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Town Manager Says Medical Marijuana Firm Jumping the Gun

A medical practice that now says it will open in January in Framingham may have to wait months before it can write its first recommendation for medical marijuana.

A medical marijuana company that now plans to open early in 2013 will likely have to wait months longer before it can write any recommendations for medical marijuana, under the state's new law, Town Manager Bob Halpin said Tuesday night at the Framingham Selectmen's meeting. 

As first reported by Framingham Patch last week, CannaMed of Boston has made plans to open a Framingham office at 945 Concord St., where doctors will meet with patients and review medical records to see if they qualify to receive medical marijuana recommendations.

CannaMed has originally said it would be open for business before the end of 2012, telling a Patch reporter that appointments were being scheduled as early as Dec. 15. But the company on Monday said it would . 

But while the practice may be able to open its doors, it may be well into the new year before any recommendations can be written or filled, Halpin told Selectmen Tuesday.

The law set a deadline of April 1 for regulations to be promulgated by the Department of Public Health. The Massachusetts Municipal Association is supporting a move to push that date back to July 1 to give more time for community concerns to be considered.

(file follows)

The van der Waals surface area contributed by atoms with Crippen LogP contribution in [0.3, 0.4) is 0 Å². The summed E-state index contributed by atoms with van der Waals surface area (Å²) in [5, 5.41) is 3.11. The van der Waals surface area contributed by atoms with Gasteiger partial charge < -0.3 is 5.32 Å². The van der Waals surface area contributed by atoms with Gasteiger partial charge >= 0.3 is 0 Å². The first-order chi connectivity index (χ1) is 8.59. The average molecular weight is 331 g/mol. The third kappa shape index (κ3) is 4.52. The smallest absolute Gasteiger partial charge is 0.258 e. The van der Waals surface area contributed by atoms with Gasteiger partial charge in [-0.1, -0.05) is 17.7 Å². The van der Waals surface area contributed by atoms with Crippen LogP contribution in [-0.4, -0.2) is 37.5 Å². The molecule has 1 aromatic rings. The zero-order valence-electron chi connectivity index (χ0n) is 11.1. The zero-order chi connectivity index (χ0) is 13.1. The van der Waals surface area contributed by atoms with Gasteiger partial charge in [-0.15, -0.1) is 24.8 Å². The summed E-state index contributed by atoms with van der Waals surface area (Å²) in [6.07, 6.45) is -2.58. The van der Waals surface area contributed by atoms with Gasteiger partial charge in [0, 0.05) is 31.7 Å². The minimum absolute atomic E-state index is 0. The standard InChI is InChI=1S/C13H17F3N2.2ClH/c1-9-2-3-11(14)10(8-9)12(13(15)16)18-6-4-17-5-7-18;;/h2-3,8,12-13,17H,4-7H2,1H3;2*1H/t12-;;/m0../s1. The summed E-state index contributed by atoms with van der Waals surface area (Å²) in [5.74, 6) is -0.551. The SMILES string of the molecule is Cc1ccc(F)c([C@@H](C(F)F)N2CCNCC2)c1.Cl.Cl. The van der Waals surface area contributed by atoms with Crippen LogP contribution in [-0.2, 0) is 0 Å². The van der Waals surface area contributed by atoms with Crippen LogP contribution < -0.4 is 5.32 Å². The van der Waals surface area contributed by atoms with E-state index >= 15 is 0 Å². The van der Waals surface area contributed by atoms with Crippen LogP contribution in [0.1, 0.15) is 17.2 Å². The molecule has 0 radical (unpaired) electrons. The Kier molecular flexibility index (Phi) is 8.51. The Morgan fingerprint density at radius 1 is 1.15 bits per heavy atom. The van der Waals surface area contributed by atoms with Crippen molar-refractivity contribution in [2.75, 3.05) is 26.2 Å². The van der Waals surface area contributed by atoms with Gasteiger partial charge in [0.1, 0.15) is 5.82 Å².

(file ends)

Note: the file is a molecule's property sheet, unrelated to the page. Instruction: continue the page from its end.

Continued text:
The law allows patients with a host of conditions and illnesses to receive prescriptions and medical marijuana cards to enable them to possess up to a 60-day supply of marijuana. The law also allows for the licensing of dispensaries across the state, which has created concern in many communities about their location and regulation. 

Noting "media attention" about the first wave of marijuana-related companies, Halpin said CannaMed "created the indication that they are open for business."

"Until those regulations are put in place, there are no prescriptions and there certainly are no facilities to fill them,"  he added. 

A local working group that includes the chief of police, the Board of Health and the Planning Board has begun to meet on the topic and should have a report on possible local regulations for marijuana dispensaries by sometime in January. 

Malcolm Kyle December 05, 2012 at 10:58 AM
Prohibition has finally run its course: Our prisons are full, our economy is in ruins, the lives and livelihoods of tens of millions of Americans have been destroyed or severely disrupted. What was once a shining beacon of liberty and prosperity has become a toxic, repressive, smoldering heap of hypocrisy and a gross affront to fundamental human decency. During alcohol prohibition in the 1920s, all profits went to enrich thugs and criminals. Young men died every day on inner-city streets while battling over turf. A fortune was wasted on enforcement that could have gone on treatment. On top of the budget-busting prosecution and incarceration costs, billions in taxes were lost. Finally the economy collapsed. Sound familiar?
Steve Adams December 05, 2012 at 05:47 PM
So, here comes the push-back...the people spoke on election day, but now the town "leaders" don't want it in their neck of the woods...What are these "regulations" from DPH? under the table payoffs? a waste of time, that's what it is...I also see this happening when the casinos are finally built "Wait a minute, we need some more regulations"...
Paul Hurteau January 10, 2013 at 05:36 PM
Here are what the regulations should be: No sales to persons under 21! That pretty much sums it up!

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